MMP14 is overexpressed in many cancers and is a major upstream activator of other MMPs. These include MMP2 (Itoh et al., 2001) and MMP13 (Knäuper et al., 2002), two of the MMPs generating the reC1M neoantigen (Leeming et al., 2011). Total MMP14 expression was not significantly altered by OE of MCT4, CD147 or both proteins (Fig. 5C,D). Growth of the MDA-MB-231 cells on Oregon Green 488-conjugated gelatin followed by staining for MMP14 and F-actin revealed that, although also expressed at the plasma membrane (Fig. 5E, high exposure), MMP14 was most strongly localized to intracellular vesicles that each appeared characteristically coupled to F-actin ‘dots’ (Fig. 5E, top panel, white arrowheads). Co-staining of MMP14 with CD147 on Oregon Green 488-conjugated gelatin revealed clear colocalization between MMP14 and CD147 in these intracellular vesicles, and higher exposure also revealed colocalization at the plasma membrane (Fig. 5F). Matrix degradation was occasionally detectable associated with these structures (Fig. 5E, lower panel, arrowheads) but was more frequently seen at the cell protrusions (Fig. 5E, lower panel, arrows).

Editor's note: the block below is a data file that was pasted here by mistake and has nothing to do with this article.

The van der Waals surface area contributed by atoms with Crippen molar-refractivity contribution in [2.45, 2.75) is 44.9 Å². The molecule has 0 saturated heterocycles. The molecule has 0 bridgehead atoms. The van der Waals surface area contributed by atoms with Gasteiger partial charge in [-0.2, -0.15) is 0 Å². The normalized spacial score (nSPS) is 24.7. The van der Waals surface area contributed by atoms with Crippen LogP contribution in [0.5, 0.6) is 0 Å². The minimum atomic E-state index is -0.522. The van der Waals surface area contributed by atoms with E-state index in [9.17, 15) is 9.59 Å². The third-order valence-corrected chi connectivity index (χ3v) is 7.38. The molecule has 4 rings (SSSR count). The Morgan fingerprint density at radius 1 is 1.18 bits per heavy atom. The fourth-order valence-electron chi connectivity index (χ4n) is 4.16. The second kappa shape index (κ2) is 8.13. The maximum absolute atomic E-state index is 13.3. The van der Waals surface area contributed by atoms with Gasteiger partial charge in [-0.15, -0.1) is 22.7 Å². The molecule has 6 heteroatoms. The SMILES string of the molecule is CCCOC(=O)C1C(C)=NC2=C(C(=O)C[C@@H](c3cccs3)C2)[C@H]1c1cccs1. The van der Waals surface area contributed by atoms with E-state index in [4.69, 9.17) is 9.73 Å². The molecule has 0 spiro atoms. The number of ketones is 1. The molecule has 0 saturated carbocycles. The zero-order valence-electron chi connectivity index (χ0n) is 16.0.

These results show that CD147 and MMP14 colocalize to matrix-degrading protrusions as well as to large intracellular vesicles decorated by F-actin ‘dots’. By comparison with the colocalization of CD147 and MCT4 at these structures (Fig. 2A, Fig. 5A; Fig. S6), it can be inferred that MCT4 is also present at the structures containing CD147 and MMP14.

MCT4 and CD147 colocalize with MMP14 in LC3-positive vesicles

MMP14 in MDA-MB-231 cells is mainly localized to late endosomes and lysosomes, from where it is trafficked to invadopodia (Monteiro et al., 2013; Poincloux et al., 2009). The striking F-actin ‘dots’ on the MMP14- and CD147-positive vesicles were reminiscent of the F-actin comet-bearing vesicles formed during phagocytosis, macropinocytosis (Mylvaganam et al., 2021) and lysosome–autophagosome fusion (Nakamura and Yoshimori, 2017; Kast and Dominguez, 2017). Furthermore, MMP14 is known to play a critical role in collagen-I phagocytosis (Lee et al., 2006). Co-immunofluorescence analysis of MMP14 and LAMP1 showed substantial staining overlap (Fig. 6A, arrowheads in bottom-right image), confirming the localization of MMP14 to late endosomes and/or lysosomes. Interestingly, some gelatin degradation overlapped with these organelles containing both MMP14 and LAMP1 (Fig. 6A, arrowhead in top-right image). A fraction of the vesicles (Fig. 6B, arrowheads; here stained by CD147) were also positive for microtubule-associated protein 1 light-chain 3 proteins (MAP1LC3A and MAP1LC3B, herein referred to collectively as LC3 or LC3A/B), suggesting that they could be autophagosomes, although other interpretations are possible (Runwal et al., 2019). Furthermore, MCT4 colocalized with LC3 in intracellular vesicles (Fig. 6C, arrowheads), whereas colocalization of LC3 with LAMP1 appeared to be minimal (Fig. 6C, bottom row).

Fig. 6.